Co-founder of Creative Startups & Author
Author Alice Loy is a Co-founder of Creative Startups, and has researched the creative industries for 15+ years.
Author Alice Loy is a Co-founder of Creative Startups, and has researched the creative industries for 15+ years. She has lived and worked in Europe, Mexico, and Central America, designed and taught university level courses ranging from Social Entrepreneurship to Environmental Ethics, and holds an MBA and PhD in Strategic Communication and Entrepreneurship.
13 years ago I was teaching a class on Social Entrepreneurship at the Business School at the University of New Mexico. Half of the MBA students in the class were starting creative companies – a flamenco dance school, a Navajo education program, a music company. And I had zero case studies and no guest speakers to address the questions they were asking. So, I quickly dialed a friend, Tom Aageson, and asked him to meet up with me and share his insights. We started meeting every week and within 2 years had founded the organization which would become Creative Startups.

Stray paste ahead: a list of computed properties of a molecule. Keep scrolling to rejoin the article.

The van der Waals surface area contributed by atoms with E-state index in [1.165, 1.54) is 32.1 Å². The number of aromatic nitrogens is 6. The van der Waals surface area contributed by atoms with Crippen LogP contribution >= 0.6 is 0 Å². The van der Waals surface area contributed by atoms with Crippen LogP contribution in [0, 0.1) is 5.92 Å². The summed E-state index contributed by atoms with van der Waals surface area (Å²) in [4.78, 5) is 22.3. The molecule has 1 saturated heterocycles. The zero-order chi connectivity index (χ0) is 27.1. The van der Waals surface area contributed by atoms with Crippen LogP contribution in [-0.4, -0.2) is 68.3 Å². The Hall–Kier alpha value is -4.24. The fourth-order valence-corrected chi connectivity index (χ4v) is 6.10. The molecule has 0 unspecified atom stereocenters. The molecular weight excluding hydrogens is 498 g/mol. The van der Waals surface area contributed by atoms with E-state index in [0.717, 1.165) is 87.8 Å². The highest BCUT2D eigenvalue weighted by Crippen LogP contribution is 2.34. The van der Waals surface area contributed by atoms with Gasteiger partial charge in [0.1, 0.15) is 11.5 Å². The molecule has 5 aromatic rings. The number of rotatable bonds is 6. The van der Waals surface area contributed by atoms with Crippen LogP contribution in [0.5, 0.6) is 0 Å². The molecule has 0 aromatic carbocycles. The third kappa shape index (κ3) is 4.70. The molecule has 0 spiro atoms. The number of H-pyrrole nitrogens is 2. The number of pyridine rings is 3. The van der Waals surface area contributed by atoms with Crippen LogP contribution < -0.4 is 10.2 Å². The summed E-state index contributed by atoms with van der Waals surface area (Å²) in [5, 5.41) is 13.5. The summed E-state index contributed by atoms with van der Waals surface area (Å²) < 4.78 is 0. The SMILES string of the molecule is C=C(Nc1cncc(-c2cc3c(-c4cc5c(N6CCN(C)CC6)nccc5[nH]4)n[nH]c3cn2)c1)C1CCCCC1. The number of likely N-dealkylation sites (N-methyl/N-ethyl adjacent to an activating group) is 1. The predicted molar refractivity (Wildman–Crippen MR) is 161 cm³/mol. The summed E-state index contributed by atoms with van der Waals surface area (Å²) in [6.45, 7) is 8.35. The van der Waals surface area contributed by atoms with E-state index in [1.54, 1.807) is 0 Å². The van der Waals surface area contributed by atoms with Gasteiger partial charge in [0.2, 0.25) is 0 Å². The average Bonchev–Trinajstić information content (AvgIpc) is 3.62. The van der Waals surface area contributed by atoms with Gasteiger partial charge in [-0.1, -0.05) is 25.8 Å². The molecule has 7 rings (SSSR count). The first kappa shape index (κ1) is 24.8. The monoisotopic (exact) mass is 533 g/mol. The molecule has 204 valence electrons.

We launched the Creative Startups Accelerator when we realized that our entrepreneurship education programs were good, but not game-changing. The accelerator has been a galvanizing force and to date we have graduated 111 startups from five continents.
The creative economy is growing at a faster clip than any other sector – globally – except health care. The growth trend will continue as China, India, Latin America continue to grow their middles classes and broadband reaches into every corner of the planet. The rise of local content – film, music, entertainment – will continue as consumers seek stories of their own cultures, languages, and contexts.